Nissan has long excelled in the ultra-competitive pickup sector, producing a line of capable, rugged trucks that also happen to offer surprisingly solid off-road performance. As Nissan’s current midsize offering, the Frontier is one such pickup, featuring a range of trim options that allow drivers to create the ideal ride for any application. Debuting for the 2022 model year, the third-generation Frontier is available in a range of trims, starting with the entry-level S trim for just $28,690. The mid-tier SV is probably the best value in terms of features and price, but it’s the two top trims (the 2022 Nissan Frontier PRO-X and PRO-4X) that really caught our attention this time around.
It Started With the PRO-4X
First introduced in 2006, the PRO-4X package transforms the Frontier into a fully-fledged off-roader with a host of heavy-duty components that allow drivers to explore even the roughest terrain with confidence. With off-road models exploding in popularity in recent years, it came as little surprise when Nissan announced that the new third-gen Frontier would include a PRO-4X model as its top trim. The PRO-4X melds a bevy of off-road features like electronic locking differentials, Bilstein off-road shocks, and underbody skid plates with a well-appointed interior and plenty of high-tech features to create a well-rounded truck that’s well worth the price tag. While the PRO-4X might be the perfect companion for off-road enthusiasts, a new, lighter-duty 2022 Nissan Frontier PRO-X is turning heads while reviving the proud tradition of the off-road prerunner.
Bring on the PRO-X
New for 2022, the Frontier PRO-X slots in just below the PRO-4X in the Frontier lineup, paring back some of the latter pickup’s off-road features to create a rear-wheel drive pickup that can hold its own when the going gets tough. Equipped with the same 3.8-liter V6 as the rest of the Frontier lineup, the PRO-X produces 310 horsepower along with 281 lb-ft of torque. That’s enough brawn to give the midsize pickup an impressive towing capacity of up to 6,470 pounds, making the Frontier a versatile option for those looking for a solid, all-purpose vehicle.
The real highlight of the PRO-X trim is the impressive raft of off-road gear, especially considering the relatively modest starting price of $35,120. The PRO-X adds some tried-and-true off-road components into the mix, including Bilstein shocks, an improved Dana rear axle, skid plates, and 17-inch aluminum alloy wheels. Though less relevant to its off-road chops, the PRO-X has distinctive styling, including Lava Red accents throughout the exterior and interior, charcoal upholstery, LED headlamps, and more.
To truly understand the PRO-X’s place in the Nissan lineup, one must first familiarize themselves with the off-road prerunners that inspired the unique trim. Join us as we dive into the world of off-road racing and how pickups like the 2022 Nissan Frontier PRO-X serve a vital role in the scene despite lacking four-wheel drive.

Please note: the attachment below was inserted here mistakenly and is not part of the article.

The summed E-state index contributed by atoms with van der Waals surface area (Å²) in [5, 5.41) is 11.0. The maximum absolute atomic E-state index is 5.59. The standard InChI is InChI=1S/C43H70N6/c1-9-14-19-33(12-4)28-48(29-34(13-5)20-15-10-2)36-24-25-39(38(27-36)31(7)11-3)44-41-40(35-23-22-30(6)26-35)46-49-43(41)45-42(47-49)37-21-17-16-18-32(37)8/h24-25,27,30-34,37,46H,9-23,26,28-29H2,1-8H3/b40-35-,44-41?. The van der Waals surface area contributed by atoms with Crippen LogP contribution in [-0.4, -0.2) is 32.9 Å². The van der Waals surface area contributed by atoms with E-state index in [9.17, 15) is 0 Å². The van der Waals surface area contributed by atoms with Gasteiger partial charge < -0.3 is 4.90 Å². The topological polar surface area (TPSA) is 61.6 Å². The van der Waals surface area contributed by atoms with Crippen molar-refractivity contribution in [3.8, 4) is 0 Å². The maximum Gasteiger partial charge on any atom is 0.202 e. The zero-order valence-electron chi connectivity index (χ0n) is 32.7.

Start Your Engines
While leagues like NASCAR and Formula 1 might dominate mainstream motorsports, off-road racing holds just as much history and prestige for those involved in the high-octane hobby. Generally speaking, these types of off-road racing competitions can be divided into three categories: long course desert racing, short course racing, and rally racing. Each format holds its own unique challenges, but desert racing is usually considered to be the most demanding, with drivers navigating hundreds or even thousands of miles in hopes of taking home a trophy.
For as long as there have been motor vehicles and people looking to test their limits in the name of excitement, there’s been desert racing. While formalized desert racing traces its origins back to the mid-’60s when Ed Pearlman founded the National Off-Road Racing Association (NORRA), the pursuit actually stretches back a bit earlier in the decade when the team from Honda’s American subsidiary took to Mexico’s Baja Peninsula to test the reliability of the new Honda CL72 Scrambler motorcycle. The team used a Cessna 180 aircraft to scout a route from Tijuana to La Paz that covered some 950 miles while navigating plenty of rocks, dry lake beds, mountain passes, and sand washes to complete the run in just under 40 hours on March 23, 1962.
This feat of vehicular strength quickly captured the imagination of off-roaders the world over, who began to flock to Baja in hopes of besting the 40-hour record. A dune buggy dubbed “Old Red” was the next to capture the four-wheel title, with Bruce Meyers completing the run in 34:54. That record would only stand for a couple of months when an American Motors Rambler American sedan would eclipse Meyers’ run with a final time of just over 31 hours. The informal title chase became a lot more formal in late 1967 with the formation of the National Off-Road Racing Association (NORRA), which would hold the first Mexican 1000 Rally in October of that year. Stretching 849 miles across the Baja desert, the race led to an explosion in the popularity of desert racing and was even covered by ABC’s Wide World of Sports in 1968.